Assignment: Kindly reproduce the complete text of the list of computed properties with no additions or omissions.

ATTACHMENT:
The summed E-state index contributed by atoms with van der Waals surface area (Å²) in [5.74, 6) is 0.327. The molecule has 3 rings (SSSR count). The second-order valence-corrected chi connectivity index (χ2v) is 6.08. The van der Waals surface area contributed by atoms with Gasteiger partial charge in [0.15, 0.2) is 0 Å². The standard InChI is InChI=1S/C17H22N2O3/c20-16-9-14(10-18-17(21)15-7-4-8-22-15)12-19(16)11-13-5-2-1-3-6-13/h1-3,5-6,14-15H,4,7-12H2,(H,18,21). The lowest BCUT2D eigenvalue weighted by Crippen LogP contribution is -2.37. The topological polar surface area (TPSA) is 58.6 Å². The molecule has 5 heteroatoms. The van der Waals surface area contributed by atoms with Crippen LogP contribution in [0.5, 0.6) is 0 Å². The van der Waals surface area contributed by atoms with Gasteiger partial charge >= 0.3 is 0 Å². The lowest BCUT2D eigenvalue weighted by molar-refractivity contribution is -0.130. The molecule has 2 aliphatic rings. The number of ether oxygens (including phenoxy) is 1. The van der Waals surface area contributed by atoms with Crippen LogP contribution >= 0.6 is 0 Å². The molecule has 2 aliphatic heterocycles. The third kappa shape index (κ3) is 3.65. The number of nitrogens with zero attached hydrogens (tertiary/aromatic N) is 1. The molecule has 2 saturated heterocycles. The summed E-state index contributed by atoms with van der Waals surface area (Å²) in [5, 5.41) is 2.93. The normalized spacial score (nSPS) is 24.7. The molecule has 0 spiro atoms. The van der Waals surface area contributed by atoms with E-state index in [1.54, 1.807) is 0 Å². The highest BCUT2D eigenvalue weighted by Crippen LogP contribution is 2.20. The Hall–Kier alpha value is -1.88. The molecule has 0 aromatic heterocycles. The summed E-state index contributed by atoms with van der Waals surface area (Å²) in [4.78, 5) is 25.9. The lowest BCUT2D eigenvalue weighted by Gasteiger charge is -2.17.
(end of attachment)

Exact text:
The summed E-state index contributed by atoms with van der Waals surface area (Å²) in [5.74, 6) is 0.327. The molecule has 3 rings (SSSR count). The second-order valence-corrected chi connectivity index (χ2v) is 6.08. The van der Waals surface area contributed by atoms with Gasteiger partial charge in [0.15, 0.2) is 0 Å². The standard InChI is InChI=1S/C17H22N2O3/c20-16-9-14(10-18-17(21)15-7-4-8-22-15)12-19(16)11-13-5-2-1-3-6-13/h1-3,5-6,14-15H,4,7-12H2,(H,18,21). The lowest BCUT2D eigenvalue weighted by Crippen LogP contribution is -2.37. The topological polar surface area (TPSA) is 58.6 Å². The molecule has 5 heteroatoms. The van der Waals surface area contributed by atoms with Crippen LogP contribution in [0.5, 0.6) is 0 Å². The van der Waals surface area contributed by atoms with Gasteiger partial charge >= 0.3 is 0 Å². The lowest BCUT2D eigenvalue weighted by molar-refractivity contribution is -0.130. The molecule has 2 aliphatic rings. The number of ether oxygens (including phenoxy) is 1. The van der Waals surface area contributed by atoms with Crippen LogP contribution >= 0.6 is 0 Å². The molecule has 2 aliphatic heterocycles. The third kappa shape index (κ3) is 3.65. The number of nitrogens with zero attached hydrogens (tertiary/aromatic N) is 1. The molecule has 2 saturated heterocycles. The summed E-state index contributed by atoms with van der Waals surface area (Å²) in [5, 5.41) is 2.93. The normalized spacial score (nSPS) is 24.7. The molecule has 0 spiro atoms. The van der Waals surface area contributed by atoms with E-state index in [1.54, 1.807) is 0 Å². The highest BCUT2D eigenvalue weighted by Crippen LogP contribution is 2.20. The Hall–Kier alpha value is -1.88. The molecule has 0 aromatic heterocycles. The summed E-state index contributed by atoms with van der Waals surface area (Å²) in [4.78, 5) is 25.9. The lowest BCUT2D eigenvalue weighted by Gasteiger charge is -2.17.